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Sure it does, a $100 fine for failure to inform that did not exist before.


Then they failed to reach their intended goal. They got real close, but just need to go a bit further.


Yes, yes, of course, it's just "tinfoil hattery". If the government wasn't out to disarm us then why do we have this bill? I mean if they weren't out to disarm us then we shouldn't need a law that says they can't, right? Why do you think that concealed carry permits were created in the first place? Were they not intended to make records of those that carried a concealed weapon? The hoplophobes saw that now the government cannot keep track of who is armed, so they did what they could to make sure the status quo was maintained while still appearing to care about our rights.

As stated before by others this is not a perfect law as it should have protected the right of all legal adults to carry from the beginning, not just those older than 21 years. I think the governor made a major miscalculation by not signing the bill as it was first presented to him. Since he stated his intent to not sign unless it included those over 18 years old the hoplophobes got another chance to weaken protections from government intrusion.

We should see by the end of the week if Maine got constitutional carry or some form of permitless carry. Some might consider the two synonymous but I do not. Constitutional carry means I can lawfully carry a weapon, concealed and openly, without informing the government of my intent to do so. Permitless carry means that one may carry a weapon, concealed or openly, without having to also carry a permission slip issued by a government agent.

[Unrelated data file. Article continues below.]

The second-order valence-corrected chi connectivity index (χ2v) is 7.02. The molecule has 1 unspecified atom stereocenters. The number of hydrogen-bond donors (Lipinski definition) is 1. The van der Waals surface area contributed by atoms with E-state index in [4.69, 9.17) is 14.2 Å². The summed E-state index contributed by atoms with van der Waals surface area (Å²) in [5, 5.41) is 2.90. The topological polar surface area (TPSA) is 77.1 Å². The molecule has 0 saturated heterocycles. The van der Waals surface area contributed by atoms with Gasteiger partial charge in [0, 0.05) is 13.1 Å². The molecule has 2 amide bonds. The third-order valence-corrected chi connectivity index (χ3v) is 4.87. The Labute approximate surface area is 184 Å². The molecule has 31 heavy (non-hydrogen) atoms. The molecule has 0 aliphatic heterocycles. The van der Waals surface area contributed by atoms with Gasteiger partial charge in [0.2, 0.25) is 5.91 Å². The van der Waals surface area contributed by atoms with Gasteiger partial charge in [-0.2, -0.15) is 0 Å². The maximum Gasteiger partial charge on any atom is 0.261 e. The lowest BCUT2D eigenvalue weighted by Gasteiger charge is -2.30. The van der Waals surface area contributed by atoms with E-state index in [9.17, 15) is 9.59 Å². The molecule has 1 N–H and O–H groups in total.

The bill was never presented to him for him to reject. He only announced his opposition AFTER they put the over 21 and the duty to inform amendments in...

You need to study the history of gun banning and CCW permits. Prohibitions on carrying firearms in public stemmed from the aftermath of the civil war when southern states didn't want freed slaves taking arms against their former masters. The prohibitions are rooted in Racism. Concealed carry permits are a pretty recent phenomenon. Up until about 1970 most states prohibited carry in public outright and had since the civil war. Permitted carry started as a relaxing of those policies. Would you rather go back to before permits when it was just banned outright? Across the country gun rights is winning in landslides and rarely loses ground.

The law would of course be better without the duty to inform, but you're portraying that as a HUGE loss, when in fact there is NO LOSS here. It's all gain. There is NOTHING that we have to do now that we didn't have to do before...
 

IA_farmboy

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The line has been WELL established by Supreme Court Case law. If a reasonable person would believe they are not free to leave, then they are detained. If a cop says "stay here" Then you are legally detained. He's issued an order and a reasonable person would believe that means you have to stay. If he said "would you mind staying here?" Then you are free to go. Whether or not you recognize that subtle difference is on you, not the officer.